Love is like that: a gentle tap on a window pane, an invitation to fill parched lips of dry earth or a root ripping torrent wiping away the past into a chaotic present.

A little of both, I should hope.

Is it raining now?

Is it raining all over the world?

Monday, January 30, 2017

Andrea J Loney on Preparing for Publication

By Susan J Berger and Andrea J Loney

Meet Andrea J Loney, whose first picture book Bunnybear will hit the shelves January 31st.
Although Bunnybear was born a bear, he feels more like a bunny. He prefers bouncing in the thicket to tramping in the forest, and in his heart he's fluffy and tiny, like a rabbit, instead of burly and loud, like a bear. The other bears don't understand him, and neither do the bunnies. Will Bunnybear ever find a friend who likes him just the way he is?

Sample Editorial Reviews:
"Despite the lighthearted tone, Loney's story has important things to say about identity and acceptance, and is valuable both as entertainment and a conversation-starter." Publishers Weekly, November 7, 2016

"A sweet story of friendship and acceptance…the message of being true to one's nature is one many children need to hear." Kirkus Reviews, December 15, 2016

Susan's review. Funny, charming, An implied message we all need right now. I plan to buy a copy for each of my grandchildren. I loved it.

Andrea's first ever Book signing is at Children's Book World this Saturday, Feb 4th, 2:30-4:00 PM
There will be puppets and sweet things and games.
address: 10580 W. Pico Blvd, Los Angeles 90064
More book signings at the end of this post.

Bunnybear is not actually her first book accepted by a publisher. Andrea won the 2014 Lee & Low New Voices Award for her biographical picture book, Take a Picture of Me, James Van Der Zee. It's illustrated by Keith Mallett ( ) and will make it's way onto the shelves in May, 2017.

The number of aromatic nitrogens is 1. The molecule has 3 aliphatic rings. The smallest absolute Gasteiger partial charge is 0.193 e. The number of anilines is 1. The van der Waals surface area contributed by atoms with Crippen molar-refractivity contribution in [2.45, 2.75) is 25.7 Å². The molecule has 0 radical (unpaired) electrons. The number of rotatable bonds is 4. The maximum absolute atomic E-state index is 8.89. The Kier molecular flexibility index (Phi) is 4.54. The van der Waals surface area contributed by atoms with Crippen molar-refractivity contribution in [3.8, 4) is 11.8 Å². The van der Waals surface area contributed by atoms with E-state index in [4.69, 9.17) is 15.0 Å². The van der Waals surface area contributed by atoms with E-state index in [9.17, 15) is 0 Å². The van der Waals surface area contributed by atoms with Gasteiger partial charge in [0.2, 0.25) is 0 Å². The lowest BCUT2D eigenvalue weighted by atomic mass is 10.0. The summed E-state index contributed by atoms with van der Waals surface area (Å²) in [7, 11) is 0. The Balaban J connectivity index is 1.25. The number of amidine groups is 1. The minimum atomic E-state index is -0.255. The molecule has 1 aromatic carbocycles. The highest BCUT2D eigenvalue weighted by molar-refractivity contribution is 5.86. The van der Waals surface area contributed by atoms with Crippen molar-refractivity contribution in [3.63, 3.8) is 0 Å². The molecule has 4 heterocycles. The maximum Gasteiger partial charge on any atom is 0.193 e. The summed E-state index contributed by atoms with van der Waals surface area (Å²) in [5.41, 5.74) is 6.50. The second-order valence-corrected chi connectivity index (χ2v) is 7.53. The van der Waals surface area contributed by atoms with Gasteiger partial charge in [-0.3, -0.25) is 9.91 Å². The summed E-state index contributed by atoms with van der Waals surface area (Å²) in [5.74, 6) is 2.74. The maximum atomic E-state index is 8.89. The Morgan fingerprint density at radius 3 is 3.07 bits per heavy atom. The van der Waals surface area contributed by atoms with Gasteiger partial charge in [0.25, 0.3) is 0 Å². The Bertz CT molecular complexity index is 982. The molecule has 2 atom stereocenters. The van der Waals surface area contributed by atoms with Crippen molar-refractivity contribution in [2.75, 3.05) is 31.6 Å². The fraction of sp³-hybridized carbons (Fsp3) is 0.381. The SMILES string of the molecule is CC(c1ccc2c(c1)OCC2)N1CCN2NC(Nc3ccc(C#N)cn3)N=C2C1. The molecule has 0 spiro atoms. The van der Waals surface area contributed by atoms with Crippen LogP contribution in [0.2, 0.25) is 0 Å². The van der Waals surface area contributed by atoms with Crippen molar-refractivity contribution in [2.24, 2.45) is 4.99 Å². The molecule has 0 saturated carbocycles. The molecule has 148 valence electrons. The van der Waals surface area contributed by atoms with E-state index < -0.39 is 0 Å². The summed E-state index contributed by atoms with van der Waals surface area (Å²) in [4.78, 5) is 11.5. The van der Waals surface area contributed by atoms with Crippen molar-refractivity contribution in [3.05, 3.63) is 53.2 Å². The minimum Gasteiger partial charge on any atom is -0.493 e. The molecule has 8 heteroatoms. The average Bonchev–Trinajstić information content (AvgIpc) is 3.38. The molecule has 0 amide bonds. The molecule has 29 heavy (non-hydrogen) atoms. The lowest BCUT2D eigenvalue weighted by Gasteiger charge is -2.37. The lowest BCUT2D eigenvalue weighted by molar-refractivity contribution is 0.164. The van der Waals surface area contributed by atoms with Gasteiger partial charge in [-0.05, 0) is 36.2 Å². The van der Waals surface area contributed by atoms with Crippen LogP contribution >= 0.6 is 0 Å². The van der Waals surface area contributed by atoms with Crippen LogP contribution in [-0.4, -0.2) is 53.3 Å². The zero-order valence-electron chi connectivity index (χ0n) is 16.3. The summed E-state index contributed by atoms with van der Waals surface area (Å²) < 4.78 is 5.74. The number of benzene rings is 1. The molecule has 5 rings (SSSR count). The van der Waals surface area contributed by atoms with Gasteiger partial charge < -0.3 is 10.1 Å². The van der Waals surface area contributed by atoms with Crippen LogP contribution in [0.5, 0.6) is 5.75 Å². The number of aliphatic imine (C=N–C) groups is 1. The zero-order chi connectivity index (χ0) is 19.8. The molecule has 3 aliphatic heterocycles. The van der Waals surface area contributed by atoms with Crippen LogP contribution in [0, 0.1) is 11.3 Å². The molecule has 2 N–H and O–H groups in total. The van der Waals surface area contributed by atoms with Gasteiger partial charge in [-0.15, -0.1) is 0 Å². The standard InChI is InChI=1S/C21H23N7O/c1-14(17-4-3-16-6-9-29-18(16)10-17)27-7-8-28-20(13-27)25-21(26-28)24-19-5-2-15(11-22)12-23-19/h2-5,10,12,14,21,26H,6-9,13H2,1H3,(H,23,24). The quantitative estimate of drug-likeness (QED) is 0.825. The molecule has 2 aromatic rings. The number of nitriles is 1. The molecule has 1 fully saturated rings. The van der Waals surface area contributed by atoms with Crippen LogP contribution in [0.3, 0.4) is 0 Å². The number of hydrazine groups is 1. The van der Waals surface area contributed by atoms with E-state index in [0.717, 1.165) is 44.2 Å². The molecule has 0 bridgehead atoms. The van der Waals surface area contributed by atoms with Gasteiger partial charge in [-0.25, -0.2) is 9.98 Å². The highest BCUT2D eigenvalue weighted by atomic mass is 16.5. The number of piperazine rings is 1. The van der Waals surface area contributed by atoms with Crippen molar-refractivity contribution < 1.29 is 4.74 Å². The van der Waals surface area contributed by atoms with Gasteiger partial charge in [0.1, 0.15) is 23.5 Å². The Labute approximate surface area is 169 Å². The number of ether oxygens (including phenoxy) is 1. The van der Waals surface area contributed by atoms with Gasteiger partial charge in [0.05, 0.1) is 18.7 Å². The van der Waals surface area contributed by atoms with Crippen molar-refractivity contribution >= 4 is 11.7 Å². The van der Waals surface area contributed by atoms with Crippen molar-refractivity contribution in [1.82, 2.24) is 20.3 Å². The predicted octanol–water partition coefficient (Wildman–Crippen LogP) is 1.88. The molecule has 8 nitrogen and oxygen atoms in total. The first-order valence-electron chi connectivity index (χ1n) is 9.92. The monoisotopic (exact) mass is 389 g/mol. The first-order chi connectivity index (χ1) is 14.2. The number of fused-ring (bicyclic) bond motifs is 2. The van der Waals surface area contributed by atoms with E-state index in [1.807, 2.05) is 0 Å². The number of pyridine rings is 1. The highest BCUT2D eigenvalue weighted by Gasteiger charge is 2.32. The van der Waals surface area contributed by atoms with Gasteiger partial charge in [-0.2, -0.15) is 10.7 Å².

In other news. Andrea will be inducted as a Brown Bookshelf Honoree on February 1st.

And this just in from Publisher's Weekly:
Erin Clarke at Knopf has bought world rights to Andrea J. Loney's Double Bass Blues, illustrated by Rudy Gutierrez, a picture book celebrating music and family in which a black boy shoulders his beloved double bass from his suburban school to his city neighborhood. Publication is slated for spring 2019. Jill Corcoran at Corcoran Literary Agency represented the author and the artist represented himself. I couldn't be happier for Andrea, and for her agent, Jill Corocran

I asked Andrea how she prepared for her book launch. here's her answer.
Preparing for Publication
One of the things I did not know when I first started writing picture books is how long it actually takes to get them out in the world. It can take a long time. Three years from sale to publication is not unheard of, and it can take years to get a book ready for sale. I’ve heard this process described as “hurry up and wait."